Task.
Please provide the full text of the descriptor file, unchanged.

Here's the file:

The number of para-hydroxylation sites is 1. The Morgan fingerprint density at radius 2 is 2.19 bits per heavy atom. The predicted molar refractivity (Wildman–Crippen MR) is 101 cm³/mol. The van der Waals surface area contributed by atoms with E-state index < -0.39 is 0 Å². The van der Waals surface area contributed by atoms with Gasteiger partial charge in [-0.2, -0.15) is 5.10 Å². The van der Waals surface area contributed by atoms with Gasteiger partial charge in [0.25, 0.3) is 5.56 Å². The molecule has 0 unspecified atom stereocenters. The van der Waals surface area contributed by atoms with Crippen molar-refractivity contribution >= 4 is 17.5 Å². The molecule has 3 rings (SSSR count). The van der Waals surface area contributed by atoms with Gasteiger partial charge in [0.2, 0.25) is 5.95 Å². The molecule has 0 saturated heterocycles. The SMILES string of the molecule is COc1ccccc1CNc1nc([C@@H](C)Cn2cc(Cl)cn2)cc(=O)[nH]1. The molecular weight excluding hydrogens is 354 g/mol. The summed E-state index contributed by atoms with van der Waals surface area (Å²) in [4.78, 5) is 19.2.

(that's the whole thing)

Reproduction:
The number of para-hydroxylation sites is 1. The Morgan fingerprint density at radius 2 is 2.19 bits per heavy atom. The predicted molar refractivity (Wildman–Crippen MR) is 101 cm³/mol. The van der Waals surface area contributed by atoms with E-state index < -0.39 is 0 Å². The van der Waals surface area contributed by atoms with Gasteiger partial charge in [-0.2, -0.15) is 5.10 Å². The van der Waals surface area contributed by atoms with Gasteiger partial charge in [0.25, 0.3) is 5.56 Å². The molecule has 0 unspecified atom stereocenters. The van der Waals surface area contributed by atoms with Crippen molar-refractivity contribution >= 4 is 17.5 Å². The molecule has 3 rings (SSSR count). The van der Waals surface area contributed by atoms with Gasteiger partial charge in [0.2, 0.25) is 5.95 Å². The molecule has 0 saturated heterocycles. The SMILES string of the molecule is COc1ccccc1CNc1nc([C@@H](C)Cn2cc(Cl)cn2)cc(=O)[nH]1. The molecular weight excluding hydrogens is 354 g/mol. The summed E-state index contributed by atoms with van der Waals surface area (Å²) in [4.78, 5) is 19.2.